I worked in a pawn shop for a couple of months. It was grim. My boss was an utter wanker, the days were long and tedious, and there was a constant stream of depressed looking “customers”.
The boss would buy stuff off people who were in desperate need of some cash, and if they didn’t buy it back within a month he would sell it on, making a profit.
We took a lot of stuff and most was generic stuff that nobody could form sentimental attachments with- TVs, kitchen appliances and so on.
Others were a bit more personal and therefore more depressing. It’s hard not to be moved by the fact someone had to pawn their kid’s bike or their engagement ring just for some quick cash.
I found musical instruments fitted into this category. An untouched, unplayed guitar or keyboard has a forlorn air about them. They hint at potential unrealised or a dreams abandoned. Someone bought that guitar with aspirations and ambition, but those were abandoned because they were short on rent or needed to buy food.
The guitars didn’t get plucked. Nobody shredded a mind blowing solo on them. They didn’t even gently weep. They just stood there, silent and untouched until the boss nagged at us to clean them.
Of course, they would get sold on. There was always some new dreamer who’d stroll in and rescue them, giving them another chance at musical glory.
But I saw one recently that I doubt will shift. I’d strolled into a shop in Barry for a new old game to replace FIFA as my obsession. About to leave I looked at a wall of guitars.
One stood out. It was unique to say the least.
It was so different and individual, and delightfully tacky.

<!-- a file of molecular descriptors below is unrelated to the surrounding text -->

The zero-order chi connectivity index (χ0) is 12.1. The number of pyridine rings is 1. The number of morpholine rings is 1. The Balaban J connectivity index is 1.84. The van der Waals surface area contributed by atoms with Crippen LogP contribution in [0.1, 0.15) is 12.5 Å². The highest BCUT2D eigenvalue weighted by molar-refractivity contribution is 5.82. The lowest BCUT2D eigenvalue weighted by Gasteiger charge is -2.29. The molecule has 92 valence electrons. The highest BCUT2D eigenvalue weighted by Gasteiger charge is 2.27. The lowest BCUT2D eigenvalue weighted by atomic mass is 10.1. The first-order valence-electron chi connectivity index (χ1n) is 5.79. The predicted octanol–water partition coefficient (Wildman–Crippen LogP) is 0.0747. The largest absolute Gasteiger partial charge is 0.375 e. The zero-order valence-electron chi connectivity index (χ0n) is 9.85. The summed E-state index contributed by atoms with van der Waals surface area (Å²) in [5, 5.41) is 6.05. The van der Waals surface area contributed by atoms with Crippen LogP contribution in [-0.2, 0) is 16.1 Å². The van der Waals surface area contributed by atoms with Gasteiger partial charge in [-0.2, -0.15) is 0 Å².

MWF disagrees, seeing it as awful whereas I think that it’s one of those occasions where some thing’s badness is the charm.
I quickly formed an image of the previous owner. I imagined that they were into ’80s and ’70s rock in a big way. This had probably played a Scorpions song or two, or some Van Halen riffs.
I was surprised that the store had bought it, unless they thought the guy (99% sure it would be a guy) would come back for it. They can’t have expected to sell it on.
I mean, it’s so different that the chance of finding someone else who will pick this one is slim. Tastes differ and I imagine this wouldn’t be to everyone’s.
A kid wanting to be the new Ed Sheeran won’t want something like that. A guy who plays in a wedding band will pass it over. No, this is an instrument which will only appeal to a select few.
I went back in a short while later, and it’s still there. Part of me wants to keep going in to check on it. I imagine it will be there for a while until another hair metal fan wanders in and spots it.
Any thoughts? You know what to do. BETEO.